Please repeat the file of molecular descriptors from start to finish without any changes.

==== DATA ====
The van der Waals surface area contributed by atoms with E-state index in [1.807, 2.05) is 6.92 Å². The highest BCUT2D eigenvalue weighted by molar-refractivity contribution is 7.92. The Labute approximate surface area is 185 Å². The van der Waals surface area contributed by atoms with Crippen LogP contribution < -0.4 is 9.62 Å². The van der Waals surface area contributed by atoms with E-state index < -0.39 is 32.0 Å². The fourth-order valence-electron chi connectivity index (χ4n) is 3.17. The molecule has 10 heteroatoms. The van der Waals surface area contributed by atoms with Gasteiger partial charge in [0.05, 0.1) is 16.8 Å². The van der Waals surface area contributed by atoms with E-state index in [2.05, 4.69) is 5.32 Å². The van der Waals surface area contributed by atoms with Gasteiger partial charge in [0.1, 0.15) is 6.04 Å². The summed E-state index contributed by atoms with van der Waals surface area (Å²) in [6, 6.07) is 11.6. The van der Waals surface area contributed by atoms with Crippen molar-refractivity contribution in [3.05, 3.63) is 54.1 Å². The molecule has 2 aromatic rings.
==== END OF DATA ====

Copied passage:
The van der Waals surface area contributed by atoms with E-state index in [1.807, 2.05) is 6.92 Å². The highest BCUT2D eigenvalue weighted by molar-refractivity contribution is 7.92. The Labute approximate surface area is 185 Å². The van der Waals surface area contributed by atoms with Crippen LogP contribution < -0.4 is 9.62 Å². The van der Waals surface area contributed by atoms with E-state index < -0.39 is 32.0 Å². The fourth-order valence-electron chi connectivity index (χ4n) is 3.17. The molecule has 10 heteroatoms. The van der Waals surface area contributed by atoms with Gasteiger partial charge in [0.05, 0.1) is 16.8 Å². The van der Waals surface area contributed by atoms with E-state index in [2.05, 4.69) is 5.32 Å². The van der Waals surface area contributed by atoms with Gasteiger partial charge in [0.1, 0.15) is 6.04 Å². The summed E-state index contributed by atoms with van der Waals surface area (Å²) in [6, 6.07) is 11.6. The van der Waals surface area contributed by atoms with Crippen molar-refractivity contribution in [3.05, 3.63) is 54.1 Å². The molecule has 2 aromatic rings.